Brower, Reuben A., Anne D. Ferry, and David Kalstone, eds. Beginning with Poems: An Anthology. New York: Norton, 1966. (Its date explains why the examples are mostly British with a few Americans and why, out of 62 poets, only 3 of them are women.)

Bonus points if you recognize the pun in the picture.

Poetry and Cathedrals: An Introduction

When I think about poetry, I often think about cathedrals.

This does not mean that I think poetry is a place to get lots of people who believe more or less the same thing, and a bishop who would probably LOVE it if they actually did, together to sing really loud so it echoes a hundred feet up in the rafters where the gargoyles can sing along, although that is nice too.singing gargoyle

Nor am I necessarily thinking of it as a place where a thief on the run could claim sanctuary from the posse carrying torches and pitchforks and chasing him down, although, now that I think of it, it would be very cool if poems could do that.

No, I am thinking about the architecture, the repeating fractals of the arches and windows and niches for statues of saints, repetitions like rhymes in stone. Salisbury_cathedral_plan

I am thinking about how, back in the twelfth century or so in Europe, they did not have a single consistent unit of measurement. A foot in a particular building was based on the length of one guy’s foot, say, Geoffry the masterbuilder. Then they figured out a good solid square size, say, twenty feet by twenty feet, and they repeated that square size outward to create the cross-section that made the plan of the cathedral. Given this apparently random style of measurement, the classic Gothic cathedrals of Europe are remarkably consistent, each within itself, even if not compared to each other.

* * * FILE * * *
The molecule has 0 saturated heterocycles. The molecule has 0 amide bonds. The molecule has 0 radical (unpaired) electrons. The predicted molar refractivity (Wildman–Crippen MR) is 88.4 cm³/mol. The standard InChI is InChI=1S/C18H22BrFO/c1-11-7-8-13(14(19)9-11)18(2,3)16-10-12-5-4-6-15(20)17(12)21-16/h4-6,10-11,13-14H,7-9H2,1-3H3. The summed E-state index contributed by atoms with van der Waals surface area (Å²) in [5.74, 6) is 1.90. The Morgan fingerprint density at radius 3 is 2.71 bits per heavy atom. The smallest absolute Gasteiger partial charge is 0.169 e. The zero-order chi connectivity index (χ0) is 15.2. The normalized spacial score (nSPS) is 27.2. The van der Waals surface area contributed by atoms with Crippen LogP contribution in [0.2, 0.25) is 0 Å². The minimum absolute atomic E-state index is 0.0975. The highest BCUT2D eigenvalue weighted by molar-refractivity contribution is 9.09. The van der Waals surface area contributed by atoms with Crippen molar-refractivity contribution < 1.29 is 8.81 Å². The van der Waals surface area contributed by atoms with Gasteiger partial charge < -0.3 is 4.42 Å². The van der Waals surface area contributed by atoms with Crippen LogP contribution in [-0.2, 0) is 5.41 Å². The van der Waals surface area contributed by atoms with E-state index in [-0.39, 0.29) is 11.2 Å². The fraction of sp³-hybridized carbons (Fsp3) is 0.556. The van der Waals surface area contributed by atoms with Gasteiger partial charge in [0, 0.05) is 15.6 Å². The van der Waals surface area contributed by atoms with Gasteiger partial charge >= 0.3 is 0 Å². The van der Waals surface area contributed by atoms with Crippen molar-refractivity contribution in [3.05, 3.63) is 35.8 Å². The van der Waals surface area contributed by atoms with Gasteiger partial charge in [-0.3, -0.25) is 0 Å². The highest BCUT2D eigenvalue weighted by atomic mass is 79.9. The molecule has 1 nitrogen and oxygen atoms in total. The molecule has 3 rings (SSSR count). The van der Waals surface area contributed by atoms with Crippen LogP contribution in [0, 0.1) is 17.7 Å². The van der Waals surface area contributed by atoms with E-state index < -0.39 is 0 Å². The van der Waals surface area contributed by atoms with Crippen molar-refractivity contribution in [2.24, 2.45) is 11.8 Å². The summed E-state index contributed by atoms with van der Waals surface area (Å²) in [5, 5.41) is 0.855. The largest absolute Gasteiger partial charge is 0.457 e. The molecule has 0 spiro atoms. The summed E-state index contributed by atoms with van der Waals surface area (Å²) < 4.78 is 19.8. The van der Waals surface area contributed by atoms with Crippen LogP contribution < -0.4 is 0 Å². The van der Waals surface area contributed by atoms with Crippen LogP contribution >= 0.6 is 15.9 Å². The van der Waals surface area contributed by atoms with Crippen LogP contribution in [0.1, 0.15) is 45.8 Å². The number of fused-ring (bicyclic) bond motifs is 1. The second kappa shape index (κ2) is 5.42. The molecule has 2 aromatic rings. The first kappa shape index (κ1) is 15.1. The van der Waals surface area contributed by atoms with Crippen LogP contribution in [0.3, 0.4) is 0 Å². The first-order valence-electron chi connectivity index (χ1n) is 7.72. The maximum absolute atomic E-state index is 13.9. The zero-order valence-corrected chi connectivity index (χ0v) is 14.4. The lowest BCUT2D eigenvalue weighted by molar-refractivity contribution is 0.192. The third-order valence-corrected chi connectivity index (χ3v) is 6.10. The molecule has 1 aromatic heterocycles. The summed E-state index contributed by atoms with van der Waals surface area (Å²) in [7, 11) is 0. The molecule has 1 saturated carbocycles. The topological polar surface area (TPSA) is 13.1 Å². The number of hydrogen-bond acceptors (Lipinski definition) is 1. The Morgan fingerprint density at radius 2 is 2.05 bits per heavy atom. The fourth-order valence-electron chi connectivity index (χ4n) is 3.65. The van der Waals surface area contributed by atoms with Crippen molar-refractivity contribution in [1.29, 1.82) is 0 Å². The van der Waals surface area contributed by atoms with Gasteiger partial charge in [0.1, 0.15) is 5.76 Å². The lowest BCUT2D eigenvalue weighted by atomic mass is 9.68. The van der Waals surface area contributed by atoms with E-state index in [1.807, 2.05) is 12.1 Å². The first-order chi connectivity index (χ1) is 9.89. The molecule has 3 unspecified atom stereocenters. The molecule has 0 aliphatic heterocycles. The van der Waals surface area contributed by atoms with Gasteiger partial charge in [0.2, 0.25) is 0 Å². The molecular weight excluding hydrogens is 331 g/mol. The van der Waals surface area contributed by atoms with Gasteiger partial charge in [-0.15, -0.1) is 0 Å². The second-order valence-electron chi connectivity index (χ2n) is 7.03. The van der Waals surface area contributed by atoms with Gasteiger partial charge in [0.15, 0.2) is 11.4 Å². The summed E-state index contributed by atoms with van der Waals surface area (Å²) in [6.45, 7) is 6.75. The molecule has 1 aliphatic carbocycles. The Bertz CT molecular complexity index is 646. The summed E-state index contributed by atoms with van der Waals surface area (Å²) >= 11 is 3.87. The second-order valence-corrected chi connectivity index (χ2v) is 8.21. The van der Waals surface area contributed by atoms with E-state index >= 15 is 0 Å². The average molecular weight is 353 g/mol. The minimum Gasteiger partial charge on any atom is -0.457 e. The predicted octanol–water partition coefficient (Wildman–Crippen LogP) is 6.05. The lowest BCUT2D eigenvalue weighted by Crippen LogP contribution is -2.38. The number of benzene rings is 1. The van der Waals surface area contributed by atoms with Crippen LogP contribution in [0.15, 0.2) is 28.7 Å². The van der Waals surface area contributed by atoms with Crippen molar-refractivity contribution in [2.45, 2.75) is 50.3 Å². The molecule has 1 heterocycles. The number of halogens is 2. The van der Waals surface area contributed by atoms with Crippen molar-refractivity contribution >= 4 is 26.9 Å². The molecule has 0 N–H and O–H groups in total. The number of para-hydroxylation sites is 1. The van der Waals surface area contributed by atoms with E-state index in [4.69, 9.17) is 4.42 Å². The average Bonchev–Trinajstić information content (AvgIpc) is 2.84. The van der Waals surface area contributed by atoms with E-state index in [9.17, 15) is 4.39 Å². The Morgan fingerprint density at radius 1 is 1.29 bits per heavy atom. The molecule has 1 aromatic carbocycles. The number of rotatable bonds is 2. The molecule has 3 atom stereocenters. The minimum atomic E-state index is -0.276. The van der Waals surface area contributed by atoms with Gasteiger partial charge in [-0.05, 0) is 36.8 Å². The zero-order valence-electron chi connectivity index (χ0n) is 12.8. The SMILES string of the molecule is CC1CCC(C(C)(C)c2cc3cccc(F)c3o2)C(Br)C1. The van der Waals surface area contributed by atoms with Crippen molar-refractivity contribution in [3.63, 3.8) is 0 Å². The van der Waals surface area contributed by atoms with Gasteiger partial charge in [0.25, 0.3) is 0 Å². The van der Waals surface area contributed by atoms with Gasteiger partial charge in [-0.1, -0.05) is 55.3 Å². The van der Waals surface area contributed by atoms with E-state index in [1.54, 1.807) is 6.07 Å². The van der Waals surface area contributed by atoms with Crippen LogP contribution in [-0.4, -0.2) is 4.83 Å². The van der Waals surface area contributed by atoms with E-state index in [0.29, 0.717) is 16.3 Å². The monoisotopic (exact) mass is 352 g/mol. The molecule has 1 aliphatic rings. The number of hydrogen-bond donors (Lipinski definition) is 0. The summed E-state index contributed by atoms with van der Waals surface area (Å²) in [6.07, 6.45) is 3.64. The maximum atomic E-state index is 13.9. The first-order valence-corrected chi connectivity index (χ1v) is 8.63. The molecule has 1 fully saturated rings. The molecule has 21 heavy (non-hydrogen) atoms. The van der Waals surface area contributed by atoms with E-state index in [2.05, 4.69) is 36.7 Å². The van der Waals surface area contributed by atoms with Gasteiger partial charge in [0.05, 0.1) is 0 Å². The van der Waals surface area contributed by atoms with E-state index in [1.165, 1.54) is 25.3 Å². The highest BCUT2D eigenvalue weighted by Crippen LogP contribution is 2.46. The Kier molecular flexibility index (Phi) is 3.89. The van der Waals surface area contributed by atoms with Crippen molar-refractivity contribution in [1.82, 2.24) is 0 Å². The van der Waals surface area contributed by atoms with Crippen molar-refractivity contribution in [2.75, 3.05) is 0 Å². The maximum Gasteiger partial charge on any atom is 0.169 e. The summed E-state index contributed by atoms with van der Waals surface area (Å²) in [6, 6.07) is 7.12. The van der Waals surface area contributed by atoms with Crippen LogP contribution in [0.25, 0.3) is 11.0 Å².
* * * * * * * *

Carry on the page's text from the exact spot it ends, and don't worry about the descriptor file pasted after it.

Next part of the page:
Poems are like that. Even when there is a formal form, like a sonnet or a haiku, each poet is going to interpret it in his or her own way, turning something that is, after all, just a rule driven construction into a piece of art, a place where we can go to inhabit the poet’s ideas and imagination and hopefully his or her love of language. (I say hopefully because, unfortunately I think many poets are so in love with rhyme for its own sake that they don’t give the words they choose enough thought. And that can’t be good.)Salisbury_Cathedral_Detail_Arches

This blog will examine these kinds of ideas about poetry. There is a great line, attributed to Martin Mull, that says, “Talking about music is like dancing about architecture.” It is difficult to talk about one sense without referring to the other senses. Similarly, trying to elucidate structure means we use whatever language we have for structure, which is often architectural. I believe that to best represent the work of creativity that is poetry, I am going to have to draw on a lot of fields and the language of a lot of different arts. (Whoo hoo! Research party!)

I also intend to be very opinionated, because after all, I have been writing poetry for over thirty years, publishing it for more than twenty, and I feel that I have a right to my hard-won professional opinions. I can tell you what I have learned from my students, and also hopefully teach you the things I taught them that they have found useful.

We will also have fun, because I grew up reading the poetry of Ogden Nash, Dr. Seuss and Walt Kelly, and if I had only read the Terribly Serious Poets, I would most likely not be a poet today. So I will end with the words of Dorothy Parker:

“In youth, it was a way I had,
To do my best to please.
And change, with every passing lad
To suit his theories.

But now I know the things I know
And do the things I do,
And if you do not like me so,
To hell, my love, with you.”
Dorothy Parker, The Complete Poems of Dorothy Parker